Michael Shermer coined the term “folk numeracy” to describe human’s “natural tendency to misperceive and miscalculate probabilities, to think anecdotally instead of statistically, and to focus on and remember short-term trends and small-number runs.”
Our thinking is prone to focus on that hot streak we had in blackjack, all those Patriots games won when a lucky t-shirt was worn and ignore the larger trends and the many times the outcome was different. Our intuitive sense of tendencies and statistics is just not that good.
This idea of folk numeracy has a few applications to physical therapy practice, particularly the observed successes of our interventions. As mentioned before, we are prone to over extrapolating those handful of times where we had some sort of astonishing success while the numerous times where our treatments did not do much of anything fade from memory. The end result is that we are mostly no good at judging the anecdotal effectiveness of things like physical modalities, education, cabbage, or any other intervention. This shortcoming is compounded by the effects of things like confirmation bias and survivorship bias.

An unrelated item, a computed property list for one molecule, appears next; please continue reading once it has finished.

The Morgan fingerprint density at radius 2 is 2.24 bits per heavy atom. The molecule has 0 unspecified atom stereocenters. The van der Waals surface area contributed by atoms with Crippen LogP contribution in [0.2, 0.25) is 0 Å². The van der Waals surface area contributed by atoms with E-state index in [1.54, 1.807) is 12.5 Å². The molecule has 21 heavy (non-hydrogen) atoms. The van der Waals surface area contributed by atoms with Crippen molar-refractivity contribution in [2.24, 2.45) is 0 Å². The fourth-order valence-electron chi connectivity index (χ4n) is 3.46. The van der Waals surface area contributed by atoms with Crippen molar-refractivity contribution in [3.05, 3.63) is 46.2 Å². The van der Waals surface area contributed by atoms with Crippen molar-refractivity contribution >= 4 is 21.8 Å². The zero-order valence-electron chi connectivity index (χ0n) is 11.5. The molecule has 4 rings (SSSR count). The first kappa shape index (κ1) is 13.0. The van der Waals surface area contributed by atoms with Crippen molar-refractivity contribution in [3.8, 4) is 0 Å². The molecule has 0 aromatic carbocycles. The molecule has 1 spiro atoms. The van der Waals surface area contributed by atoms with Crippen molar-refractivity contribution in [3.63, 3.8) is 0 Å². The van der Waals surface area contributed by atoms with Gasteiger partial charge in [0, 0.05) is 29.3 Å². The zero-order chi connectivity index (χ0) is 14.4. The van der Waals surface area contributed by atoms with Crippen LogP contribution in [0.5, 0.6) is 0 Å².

Folk numeracy is a good example of why we need a scientific approach in physical therapy and skepticism in our thinking. This is because science is a way of limiting our propensity to misjudge probabilities and statistics. Data is collected in a controlled fashion, analyzed carefully and the risk of bias is minimized. The error of interpretation is still there, of course, but it is more reliable than our personal recall and observation. Science then allows us to make better informed judgments about our efficacy and effectiveness and deliver better care to patients. Without it we are just guessing, and probably getting it wrong.
Photo courtesy of the fantastic Coen Brother's film, A Serious Man (2009). Go watch it.